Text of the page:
Labor Senator David Smith will nominate for preselection in the new southern ACT seat of Bean in the wake of Member for Canberra Gai Brodtmann’s decision not to run and retire from politics at the next election.
Senator Smith, who replaced Katy Gallagher when the High Court booted her out of the Senate for being a dual citizen at the time of the 2016 election, said Bean was his local electorate.
“It is where I grew up and where I have chosen to raise my own family with my wife Liesl. There can be no greater honour than representing the people of this area in the House of Representatives,” he said in a statement.
When Ms Brodtmann made her shock announcement last night that the three-term MP would not be contesting preselection, the possibility emerged that the newly installed Senator Smith might opt for a run at the House, rather than almost certainly being ousted by the ever popular Ms Gallagher, who wants her job back.
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Senator Smith had said last night that Ms Brodtmann’s decision was out of the blue.
“I absolutely respect Gai’s decision. Canberra will be losing a significant advocate for the public sector, our cultural institutions and the broader community,” he said.
But he did not answer specific questions on whether the southside resident and former Marist College old boy would consider contesting Bean, instead of trying to hold on in the Senate.
The Right faction veteran would have faced a Left ticket of Ms Gallagher and Belconnen Community Council chair Glen Hyde.
Senator Smith thanked Ms Brodtmann for her service to the Canberra community, saying she had been a mentor and good friend.
He said that when he took the position as Senator for the Australian Capital Territory he had stated he was committed to serving the people of Canberra to ensure that their interests were represented in the Parliament.
“Being only the 9th Senator for the ACT has been an absolute honour. I will continue to work hard for all the people of the ACT right up until the next election,” he said.
“I would like to thank all those who have supported me in my current position. However, my decision to nominate for preselection in Bean provides a way of ensuring that the Party continues to offer quality representation across the entire ACT. The ACT Labor team is committed to working towards the election of a Shorten Labor Government whenever the election is called.”
Senator Smith’s move is the latest twist in an extraordinary ACT Labor preselection process.
ACT Labor secretary Matthew Byrne said on Monday that Ms Brodtmann and Andrew Leigh were not expected to be challenged, leaving the party without a candidate in Bean until today.
Ms Brodtmann made it clear on ABC radio this morning that she wanted a woman to run, which Mr Byrne said was a clear signal to the party but Senator Smith is the only one so far to throw his hat into the ring.
Mr Byrne said that while Ms Brodtmann’s decision was a surprise, the party preselection process would proceed as planned as it had been signed off by the national executive, with nominations to close at noon on Wednesday for the three federal seats and the Senate.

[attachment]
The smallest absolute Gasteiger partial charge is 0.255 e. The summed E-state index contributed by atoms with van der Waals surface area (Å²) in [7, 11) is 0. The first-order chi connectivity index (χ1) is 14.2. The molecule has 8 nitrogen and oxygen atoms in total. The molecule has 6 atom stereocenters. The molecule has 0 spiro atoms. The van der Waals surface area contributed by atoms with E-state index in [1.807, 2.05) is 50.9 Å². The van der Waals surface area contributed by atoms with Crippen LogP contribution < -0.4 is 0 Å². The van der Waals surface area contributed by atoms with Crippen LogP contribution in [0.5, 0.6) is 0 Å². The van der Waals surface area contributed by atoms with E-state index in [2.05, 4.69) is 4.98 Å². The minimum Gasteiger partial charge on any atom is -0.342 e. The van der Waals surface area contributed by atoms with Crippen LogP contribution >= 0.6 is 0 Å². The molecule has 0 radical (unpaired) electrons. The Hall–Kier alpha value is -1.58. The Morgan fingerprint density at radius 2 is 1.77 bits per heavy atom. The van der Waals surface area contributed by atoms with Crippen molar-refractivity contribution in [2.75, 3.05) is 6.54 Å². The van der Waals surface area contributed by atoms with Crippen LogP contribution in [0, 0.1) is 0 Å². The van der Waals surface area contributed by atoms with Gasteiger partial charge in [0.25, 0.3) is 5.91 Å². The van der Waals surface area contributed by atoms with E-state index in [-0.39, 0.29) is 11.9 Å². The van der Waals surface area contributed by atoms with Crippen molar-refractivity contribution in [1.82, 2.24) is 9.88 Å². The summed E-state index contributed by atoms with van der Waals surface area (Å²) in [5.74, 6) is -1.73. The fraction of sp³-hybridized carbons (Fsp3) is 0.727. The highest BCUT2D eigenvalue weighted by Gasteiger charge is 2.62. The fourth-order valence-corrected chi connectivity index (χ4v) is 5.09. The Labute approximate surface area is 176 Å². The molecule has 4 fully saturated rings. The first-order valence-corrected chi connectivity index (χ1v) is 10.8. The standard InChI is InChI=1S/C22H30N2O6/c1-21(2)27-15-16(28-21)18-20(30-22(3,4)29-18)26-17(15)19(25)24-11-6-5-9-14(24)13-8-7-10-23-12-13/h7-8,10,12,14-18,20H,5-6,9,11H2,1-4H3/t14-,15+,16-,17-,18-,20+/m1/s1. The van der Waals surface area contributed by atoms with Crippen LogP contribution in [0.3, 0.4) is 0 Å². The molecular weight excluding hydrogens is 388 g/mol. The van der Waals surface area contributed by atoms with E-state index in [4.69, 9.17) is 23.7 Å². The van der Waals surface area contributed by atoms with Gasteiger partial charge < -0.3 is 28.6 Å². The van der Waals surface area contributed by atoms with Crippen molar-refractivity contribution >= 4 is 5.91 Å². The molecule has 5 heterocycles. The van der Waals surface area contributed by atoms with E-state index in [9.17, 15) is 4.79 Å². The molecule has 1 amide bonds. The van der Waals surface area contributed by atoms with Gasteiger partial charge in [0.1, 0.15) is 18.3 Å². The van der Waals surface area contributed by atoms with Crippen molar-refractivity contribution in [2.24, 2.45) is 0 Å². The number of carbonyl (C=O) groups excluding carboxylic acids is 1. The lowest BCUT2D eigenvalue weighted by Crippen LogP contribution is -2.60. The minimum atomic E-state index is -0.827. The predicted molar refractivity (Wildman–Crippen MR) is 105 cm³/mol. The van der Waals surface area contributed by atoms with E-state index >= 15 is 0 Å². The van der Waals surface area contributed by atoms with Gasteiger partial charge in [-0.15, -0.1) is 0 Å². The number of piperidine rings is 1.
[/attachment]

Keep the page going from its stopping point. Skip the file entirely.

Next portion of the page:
The latest twist adds to a closely watched process made more interesting by the ACT redistribution that redrew the electoral map and gave the Territory a third seat.
Not only did the name of the southern seat, Bean, in honour of the World War 1 journalist who contributed greatly to the founding of the Australian War Memorial, cause controversy but the creation of a new central seat of Canberra drew a large field of candidates anticipating a strong challenge from the Greens, who are still to reveal a candidate.
The preselection also had to contend with an unsavoury smear campaign against one of the candidates for Canberra, Kel Watt, which sparked a local and national executive inquiry that the branch is keen to put behind it.
National CEO of the St Vincent de Paul Society John Falzon (Left faction) will go into the preselection vote for Canberra as favourite in a field of five so far.
Other candidates are Mr Watt from the Right, lobbyist Simon Banks (Independent); an adviser to Chief Minister Andrew Barr, Jacob Ingram (Right); and Alicia Payne (Independent), most recently chief-of-staff to shadow families and social services minister Jenny Macklin.
Party members have three opportunities to vote – Saturday 25 August, the evening of Wednesday 29 August and Saturday 1 September until 4 pm, after which the count will begin.
Mr Byrne said that after last year’s reforms, about 1200 to 1300 members would be eligible to vote in their respective electorates.
“I led those reforms at conference last year to move away from counting eligibility based on meeting attendance to just based on time and enrolments,” he said.
“Basically it is an acknowledgement that people want to engage in the Labor Party in different ways now and if they can’t turn up to meetings at night or whatever it doesn’t mean they don’t contribute to our campaigns or to other things in the party, and they still have a right to get a vote.”
He said having a broad voting membership was beneficial to party democracy and the candidates.
“If our candidates can contest a big preselection, that sets them up to be able to campaign well in an actual general election,” Mr Byrne said.
He’d like to think that the Watt smear or dirtsheet – “horrible and stupid material that added unnecessary colour to the process” – was behind the party now.
“The national executive held their investigation and that’s been resolved, Kel’s running, good luck to him,” Mr Byrne said.